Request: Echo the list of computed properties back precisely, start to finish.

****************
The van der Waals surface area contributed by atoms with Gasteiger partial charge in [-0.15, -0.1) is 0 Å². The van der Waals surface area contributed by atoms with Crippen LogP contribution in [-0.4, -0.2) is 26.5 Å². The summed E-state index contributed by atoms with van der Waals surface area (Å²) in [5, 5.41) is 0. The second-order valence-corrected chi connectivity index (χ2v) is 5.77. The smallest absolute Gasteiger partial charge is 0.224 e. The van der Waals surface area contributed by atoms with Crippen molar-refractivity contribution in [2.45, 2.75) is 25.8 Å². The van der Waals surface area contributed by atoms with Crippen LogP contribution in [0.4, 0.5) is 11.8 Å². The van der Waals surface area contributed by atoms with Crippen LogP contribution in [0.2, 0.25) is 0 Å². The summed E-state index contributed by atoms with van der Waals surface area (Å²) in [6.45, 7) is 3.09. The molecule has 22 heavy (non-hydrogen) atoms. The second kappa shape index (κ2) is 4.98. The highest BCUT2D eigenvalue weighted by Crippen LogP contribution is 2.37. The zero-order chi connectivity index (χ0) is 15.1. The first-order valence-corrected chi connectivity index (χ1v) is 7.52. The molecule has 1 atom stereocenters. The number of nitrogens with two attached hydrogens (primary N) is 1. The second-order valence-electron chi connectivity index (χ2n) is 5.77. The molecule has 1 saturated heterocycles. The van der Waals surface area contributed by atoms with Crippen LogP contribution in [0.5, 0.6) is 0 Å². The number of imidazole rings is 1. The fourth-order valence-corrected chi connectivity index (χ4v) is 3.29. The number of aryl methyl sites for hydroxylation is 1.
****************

The van der Waals surface area contributed by atoms with Gasteiger partial charge in [-0.15, -0.1) is 0 Å². The van der Waals surface area contributed by atoms with Crippen LogP contribution in [-0.4, -0.2) is 26.5 Å². The summed E-state index contributed by atoms with van der Waals surface area (Å²) in [5, 5.41) is 0. The second-order valence-corrected chi connectivity index (χ2v) is 5.77. The smallest absolute Gasteiger partial charge is 0.224 e. The van der Waals surface area contributed by atoms with Crippen molar-refractivity contribution in [2.45, 2.75) is 25.8 Å². The van der Waals surface area contributed by atoms with Crippen LogP contribution in [0.4, 0.5) is 11.8 Å². The van der Waals surface area contributed by atoms with Crippen LogP contribution in [0.2, 0.25) is 0 Å². The summed E-state index contributed by atoms with van der Waals surface area (Å²) in [6.45, 7) is 3.09. The molecule has 22 heavy (non-hydrogen) atoms. The second kappa shape index (κ2) is 4.98. The highest BCUT2D eigenvalue weighted by Crippen LogP contribution is 2.37. The zero-order chi connectivity index (χ0) is 15.1. The first-order valence-corrected chi connectivity index (χ1v) is 7.52. The molecule has 1 atom stereocenters. The number of nitrogens with two attached hydrogens (primary N) is 1. The second-order valence-electron chi connectivity index (χ2n) is 5.77. The molecule has 1 saturated heterocycles. The van der Waals surface area contributed by atoms with Crippen LogP contribution in [0.5, 0.6) is 0 Å². The number of imidazole rings is 1. The fourth-order valence-corrected chi connectivity index (χ4v) is 3.29. The number of aryl methyl sites for hydroxylation is 1.